Social media and the case for Marcellus Williams

How social media came together to campaign against the execution of Marcellus Williams.

    Marcellus Williams was sentenced to death in 2001 for killing Lisha Gayle [Al Jazeera]
    Marcellus Williams was sentenced to death in 2001 for killing Lisha Gayle [Al Jazeera]

    Anti-death penalty campaigners in the United States on Tuesday hailed Missouri Governor Eric Greitens' decision to stay the execution of Marcellus Williams, a man convicted in 2001 of the murder of Lisha Gayle.

    Despite new DNA evidence that Williams' lawyers argue supports his claim to innocence, Missouri courts decided to continue with the execution.

    But in his statement, Greitens said he would appoint a Board of Inquiry to examine the new evidence and recommend whether he should commute Williams' sentence.

    "To carry out the death penalty, the people of Missouri must have confidence in the judgment of guilt," Greitens said, just four hours before Williams was scheduled to be put to death.

    READ MORE: Missouri halts execution of Marcellus Williams

    Before the governor's statement, more than 200,000 people had signed a petition asking for the governor's intervention.

    At the same time, an energetic social media campaign helped bring the case to the attention of the wider public - and for some, this played a key part in Greitens' decision. 

    "The attention this got was really important," Ken Gipson, Williams' lawyer, told Al Jazeera. "The decision showed that when people speak, politicians want to listen."

    Staci Pratt, executive director of human rights organisation Missourians for Alternatives to the Death Penalty, agreed.

    "The voices of the people definitely mattered. Over 200,000 people have signed the petition, calls have been ringing, and his [Greitens'] voicemail box was often full."

    One of the most influential figures in the campaign was Sister Helen Prejean, who has been advocating for the abolishment of the death penalty for decades.

    Prejean rose to fame after she wrote Dead Man Walking, a book-turned-Academy Award-winning film that describes her experiences while fighting against the death penalty.

    Prejean took to Twitter last week after Missouri courts refused to look at the new DNA evidence that might prove Williams' innocence.

    READ MORE: Marcellus Williams faces execution despite new evidence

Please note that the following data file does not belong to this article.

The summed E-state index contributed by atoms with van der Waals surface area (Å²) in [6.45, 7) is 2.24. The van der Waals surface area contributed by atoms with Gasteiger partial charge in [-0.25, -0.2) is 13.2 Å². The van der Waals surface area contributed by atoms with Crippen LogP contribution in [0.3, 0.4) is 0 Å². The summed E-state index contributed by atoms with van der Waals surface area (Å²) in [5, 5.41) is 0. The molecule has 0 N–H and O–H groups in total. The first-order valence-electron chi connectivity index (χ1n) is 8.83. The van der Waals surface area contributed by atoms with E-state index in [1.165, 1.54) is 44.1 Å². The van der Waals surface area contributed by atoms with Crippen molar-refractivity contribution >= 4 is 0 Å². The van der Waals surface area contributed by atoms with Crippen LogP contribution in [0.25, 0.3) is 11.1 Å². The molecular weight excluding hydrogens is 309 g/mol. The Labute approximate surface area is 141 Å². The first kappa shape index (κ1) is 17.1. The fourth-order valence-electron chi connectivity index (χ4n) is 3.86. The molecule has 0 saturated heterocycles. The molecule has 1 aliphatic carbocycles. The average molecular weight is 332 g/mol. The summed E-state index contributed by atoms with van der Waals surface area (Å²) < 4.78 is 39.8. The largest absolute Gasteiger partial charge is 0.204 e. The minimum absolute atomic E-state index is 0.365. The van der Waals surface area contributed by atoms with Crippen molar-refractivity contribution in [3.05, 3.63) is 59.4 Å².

After Prejean's tweet, the story gained traction, leading to further media attention. 

    On Tuesday night, Prejean took again to Twitter to thank everyone who used social media to bring Williams' story to the attention of many people.

    Acknowledging the power of Twitter in such cases, she said: "It took me a while to embrace social media, but it's been a very positive force in our work to stop executions and end capital punishment."

    Others also argued that it was mostly the massive campaign on social media that led to Greitens' decision.

    Andrew Stroehlein, media director for Human Rights Watch Europe, also acknowledged the role of social media in Greitens' decision to name a Board of Inquiry, saying it was Twitter that helped save Williams' life:

    Read more: Marcellus Williams faces execution despite new evidence

    After the postponement, civil rights activist Shaun King, who tweeted several times about Williams in the lead-up to the planned execution, advocated for the abolishment of the death penalty, saying it is mostly poor people who cannot afford expensive lawyers who end up on death row.

    Others thanked Greitens for deciding to appoint a Board of Inquiry to look at the case, with many saying the governor had "made the right decision", as Orange is the New Black actress Danielle Brooks put it.

    READ MORE: Marcellus Williams and the US' 'broken justice system'

    In a statement, Missouri State Senator Jamilah Nasheed said she was "extremely grateful that Governor Greitens stayed the execution" but that the state of Missouri "owes it to both Williams and murder victim Lisha Gayle to find the answers that have eluded them for so many years".

    A Board of Inquiry consisting of five former Missouri judges will now look at Williams' case again, including the new DNA evidence.

    SOURCE: Al Jazeera News


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